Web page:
Recipe: Old-fashioned persimmon pudding with pecans
Bake a homey persimmon pudding for a fall dessert. This one includes pecans, too.
Fall is not only pumpkin season – it’s persimmon season. And right now, ripe flat Fuyus and pointy Hachiyas are showing up in farmers markets – and falling off backyard trees.
Like an apple, Fuyus can be eaten when still crisp, although they also are good for baking when super soft. But the astringent tannin in crisp Hachiyas will make your mouth pucker; this variety can only be eaten when fully ripe. How ripe? The fruit feels like a balloon full of jelly and the pulp can be scooped out with a spoon.
Both Fuyu and Hachiya are among several Japanese persimmon varieties that are right at home in Sacramento. Japanese varieties grow very well in our mild climate and make an attractive edible ornamental in home landscapes.
This recipe is an adaptation of an old-fashioned Southern holiday pudding that used American native persimmons (Diospyros virginiana). Like the Hachiya, the American persimmon is packed with pucker power until it reaches that super-soft stage.
The word “persimmon” actually is derived from the Algonquin name for this fruit. It grows wild from Connecticut to Florida and west to Texas and Oklahoma. Although naturally shrubby in poor soils with limited water, mature American persimmon trees can reach 100 feet tall in rich soil with good irrigation. (And when they drop their super-ripe fruit, they can make one heck of a sticky mess.)
Old-fashioned persimmon pudding
Makes 6 to 8 servings
4 tablespoons butter, softened
1 cup sugar
1 cup flour
1 teaspoon baking powder
1 teaspoon baking soda
¼ teaspoon salt
1 teaspoon pumpkin pie spice
¾ cup milk
1-1/4 cups persimmon pulp
½ cup pecans, chopped
Butter to grease baking dish
Preheat the oven to 325 degrees F.
In a large mixing bowl, cream together butter and sugar until light and fluffy. Beat in egg.
Sift together flour, baking soda, baking powder, salt and pumpkin pie spice. Stir flour mixture into butter-sugar mixture, alternating with milk.
Push persimmon pulp through a sieve to remove fibrous pieces. Fold persimmon into batter. Add pecans.
Grease an 8- to 9-inch baking dish. Pour batter into the dish. Dust top with confectioner’s sugar.
Bake at 325 degrees for 1 hour or until a toothpick inserted near the center comes out clean.
Remove from the oven. Let cool.
Serve with more confectioner’s sugar or whipped cream, if desired.
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For week of Dec. 3:
Make the most of gaps between raindrops. This is a busy month!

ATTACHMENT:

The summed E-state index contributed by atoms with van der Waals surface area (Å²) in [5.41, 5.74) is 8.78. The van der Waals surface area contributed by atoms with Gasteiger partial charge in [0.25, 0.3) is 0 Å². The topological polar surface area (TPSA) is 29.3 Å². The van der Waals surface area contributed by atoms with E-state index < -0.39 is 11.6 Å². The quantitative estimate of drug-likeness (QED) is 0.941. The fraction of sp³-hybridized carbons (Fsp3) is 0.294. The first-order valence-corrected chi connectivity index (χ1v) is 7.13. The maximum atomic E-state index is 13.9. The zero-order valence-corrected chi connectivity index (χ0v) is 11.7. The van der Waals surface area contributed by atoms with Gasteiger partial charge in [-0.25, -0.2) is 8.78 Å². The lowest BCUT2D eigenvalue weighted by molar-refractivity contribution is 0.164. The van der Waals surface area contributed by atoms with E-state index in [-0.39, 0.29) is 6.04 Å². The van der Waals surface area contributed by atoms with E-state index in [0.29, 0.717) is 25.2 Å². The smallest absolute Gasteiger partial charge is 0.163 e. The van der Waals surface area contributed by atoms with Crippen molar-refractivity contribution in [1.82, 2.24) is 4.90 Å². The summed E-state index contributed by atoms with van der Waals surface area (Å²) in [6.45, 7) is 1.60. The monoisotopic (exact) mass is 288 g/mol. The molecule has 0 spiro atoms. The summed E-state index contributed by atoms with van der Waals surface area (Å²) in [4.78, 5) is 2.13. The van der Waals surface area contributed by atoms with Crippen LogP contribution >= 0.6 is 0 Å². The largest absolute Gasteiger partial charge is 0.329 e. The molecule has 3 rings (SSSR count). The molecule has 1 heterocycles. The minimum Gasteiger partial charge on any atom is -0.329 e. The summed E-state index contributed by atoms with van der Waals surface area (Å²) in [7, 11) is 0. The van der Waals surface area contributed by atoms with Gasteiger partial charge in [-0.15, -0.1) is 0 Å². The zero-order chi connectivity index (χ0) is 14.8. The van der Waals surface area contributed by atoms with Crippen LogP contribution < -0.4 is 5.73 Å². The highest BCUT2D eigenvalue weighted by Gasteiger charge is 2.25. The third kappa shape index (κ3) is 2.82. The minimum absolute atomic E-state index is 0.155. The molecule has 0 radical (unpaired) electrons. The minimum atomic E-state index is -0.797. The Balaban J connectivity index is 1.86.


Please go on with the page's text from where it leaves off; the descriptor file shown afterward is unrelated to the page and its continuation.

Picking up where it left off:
* Windy conditions brought down a lot of leaves. Make sure to rake them away from storm drains.
* Use those leaves as mulch around frost-tender shrubs and new transplants.
* Rake and remove dead leaves and stems from dormant perennials.
* Just because it rained doesn't mean every plant got watered. Give a drink to plants that the rain didn't reach, such as under eves or under evergreen trees. Also, well-watered plants hold up better to frost than thirsty plants.
* Prune non-flowering trees and shrubs while they're dormant.
* Clean and sharpen garden tools before storing for the winter.
* Brighten the holidays with winter bloomers such as poinsettias, amaryllis, calendulas, Iceland poppies, pansies and primroses.
* Keep poinsettias in a sunny, warm location. Water thoroughly. After the holidays, feed your plants monthly so they'll bloom again next December.
* Plant one last round of spring bulbs including daffodils, crocuses, hyacinths, anemones and scillas. Get those tulips out of the refrigerator and into the ground.
* This is also a good time to seed wildflowers such as California poppies.
* Plant such spring bloomers as sweet pea, sweet alyssum and bachelor buttons.
* Late fall is the best time to plant most trees and shrubs. This gives them plenty of time for root development before spring growth. They also benefit from fall and winter rains.
* Lettuce, cabbage and broccoli also can be planted now.
* Plant garlic and onions.
* Bare-root season begins. Plant bare-root berries, kiwifruit, grapes, artichokes, horseradish and rhubarb. Beware of soggy soil. It can rot bare-root plants.
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